Everywhere you looked there were small wars, they weren’t small to the countries in which they were going on –
KRISTOL: Nor in their consequences.
PETRAEUS: I traveled with him to a number of these countries, in particular a couple of trips to El Salvador that were truly eye-opening. This is a very dangerous place at that time. I remember going into a meeting with President Duarte, and I realized I’d forgotten that I had sort of a canvas map case, but it actually had a loaded MP5 sub-machine gun in it. I was thinking, “My God, I’m in the equivalent of the Oval Office in El Salvador with a loaded sub-machine gun.” And then I looked around the room and every time anybody’s coat opened there was a big – we called it a hog leg – a big pistol hanging out so it was welcome in El Salvador. It was an extraordinary experience, and I continued to study, and I helped him write a piece – it was called “Uncomfortable Wars” – it is still quoted on some points – in Parameters Magazine.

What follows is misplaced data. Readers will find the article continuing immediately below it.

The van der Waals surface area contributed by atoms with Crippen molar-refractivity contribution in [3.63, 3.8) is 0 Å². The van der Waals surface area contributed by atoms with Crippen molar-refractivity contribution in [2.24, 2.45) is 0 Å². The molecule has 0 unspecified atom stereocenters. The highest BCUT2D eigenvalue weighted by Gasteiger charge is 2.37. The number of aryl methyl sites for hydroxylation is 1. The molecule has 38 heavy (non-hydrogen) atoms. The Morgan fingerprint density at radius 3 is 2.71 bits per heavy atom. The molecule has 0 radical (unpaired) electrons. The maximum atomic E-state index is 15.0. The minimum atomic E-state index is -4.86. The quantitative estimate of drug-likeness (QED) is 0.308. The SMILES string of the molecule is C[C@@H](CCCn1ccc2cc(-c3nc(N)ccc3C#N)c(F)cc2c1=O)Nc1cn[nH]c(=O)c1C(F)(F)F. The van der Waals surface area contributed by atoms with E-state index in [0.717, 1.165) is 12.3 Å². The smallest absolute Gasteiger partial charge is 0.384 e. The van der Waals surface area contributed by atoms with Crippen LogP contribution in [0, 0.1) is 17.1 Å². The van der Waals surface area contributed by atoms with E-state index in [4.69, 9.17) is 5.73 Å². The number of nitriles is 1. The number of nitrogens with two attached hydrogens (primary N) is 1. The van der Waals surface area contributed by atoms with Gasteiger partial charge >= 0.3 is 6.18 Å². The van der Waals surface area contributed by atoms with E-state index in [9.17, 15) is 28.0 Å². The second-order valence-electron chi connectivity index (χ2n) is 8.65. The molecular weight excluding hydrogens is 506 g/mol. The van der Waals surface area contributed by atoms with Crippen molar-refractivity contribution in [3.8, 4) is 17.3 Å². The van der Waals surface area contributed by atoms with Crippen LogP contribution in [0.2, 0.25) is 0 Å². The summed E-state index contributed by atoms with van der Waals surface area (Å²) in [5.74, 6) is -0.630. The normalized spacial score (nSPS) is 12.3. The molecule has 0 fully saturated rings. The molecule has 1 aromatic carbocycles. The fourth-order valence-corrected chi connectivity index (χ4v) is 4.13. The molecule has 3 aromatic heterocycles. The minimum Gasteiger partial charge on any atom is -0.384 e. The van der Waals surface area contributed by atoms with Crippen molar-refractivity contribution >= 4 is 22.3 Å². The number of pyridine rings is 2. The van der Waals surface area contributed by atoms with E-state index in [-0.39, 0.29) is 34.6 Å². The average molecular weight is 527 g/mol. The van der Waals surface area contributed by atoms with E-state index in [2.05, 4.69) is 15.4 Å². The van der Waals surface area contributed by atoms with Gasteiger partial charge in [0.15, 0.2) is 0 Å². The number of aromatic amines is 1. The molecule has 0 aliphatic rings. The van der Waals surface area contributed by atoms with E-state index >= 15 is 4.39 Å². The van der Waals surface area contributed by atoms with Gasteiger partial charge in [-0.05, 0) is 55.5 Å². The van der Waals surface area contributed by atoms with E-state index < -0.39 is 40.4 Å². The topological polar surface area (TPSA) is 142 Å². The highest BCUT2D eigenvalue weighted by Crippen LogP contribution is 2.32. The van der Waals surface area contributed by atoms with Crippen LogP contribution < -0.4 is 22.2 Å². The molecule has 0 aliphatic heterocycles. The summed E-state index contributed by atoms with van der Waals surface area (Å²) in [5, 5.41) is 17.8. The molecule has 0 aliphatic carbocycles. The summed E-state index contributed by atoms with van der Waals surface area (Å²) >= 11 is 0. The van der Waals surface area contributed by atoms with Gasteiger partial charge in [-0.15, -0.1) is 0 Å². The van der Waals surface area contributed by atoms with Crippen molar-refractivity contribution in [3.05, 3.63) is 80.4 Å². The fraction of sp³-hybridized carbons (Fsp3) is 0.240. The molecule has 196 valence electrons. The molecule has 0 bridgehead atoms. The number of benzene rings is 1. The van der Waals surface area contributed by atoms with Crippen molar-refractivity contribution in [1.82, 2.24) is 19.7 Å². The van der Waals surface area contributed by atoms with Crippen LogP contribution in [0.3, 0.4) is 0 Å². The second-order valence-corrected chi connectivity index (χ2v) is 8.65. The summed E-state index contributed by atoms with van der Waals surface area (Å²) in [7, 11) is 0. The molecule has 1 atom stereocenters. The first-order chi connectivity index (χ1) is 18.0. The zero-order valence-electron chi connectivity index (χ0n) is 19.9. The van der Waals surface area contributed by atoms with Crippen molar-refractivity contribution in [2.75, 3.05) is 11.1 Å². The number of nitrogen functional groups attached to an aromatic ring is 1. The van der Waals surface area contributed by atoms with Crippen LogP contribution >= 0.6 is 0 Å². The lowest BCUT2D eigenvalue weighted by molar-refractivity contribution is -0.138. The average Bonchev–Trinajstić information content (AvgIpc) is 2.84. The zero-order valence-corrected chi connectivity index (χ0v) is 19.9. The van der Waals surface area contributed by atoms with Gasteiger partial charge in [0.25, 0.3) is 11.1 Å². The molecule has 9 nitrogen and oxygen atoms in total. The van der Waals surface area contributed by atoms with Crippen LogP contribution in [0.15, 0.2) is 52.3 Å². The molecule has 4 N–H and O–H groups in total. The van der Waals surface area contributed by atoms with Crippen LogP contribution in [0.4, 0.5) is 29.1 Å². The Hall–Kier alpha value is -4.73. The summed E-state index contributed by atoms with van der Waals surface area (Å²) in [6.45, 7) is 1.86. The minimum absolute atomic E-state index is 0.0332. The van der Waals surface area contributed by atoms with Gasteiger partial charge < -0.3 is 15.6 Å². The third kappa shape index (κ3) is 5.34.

I went back to West Point and was engaged in some of this kind of activity, and of course, finished my dissertation at that time, which was on the impact of Vietnam, on the military thinking on the use of force. Now, looked mostly at the big decisions where a President is considering the use of force. You have to go back and look if you say that Vietnam had an impact, compared to what, so it gave me license to look at really everything from about Korea onward. The “No more Koreas” period. I interviewed General Ridgeway at one time about his advice, and he said, “It would take us eight divisions and eight years to do Dien Bien Phu, but we’re happy to do it.” I asked him if he had, very respectfully, had he priced this out of the realm of the doable, and he drew himself up and said, “Captain, it would not have been within the province of the military man to do such a thing.” I thought very nicely put, but I think he clearly had intended to do just that.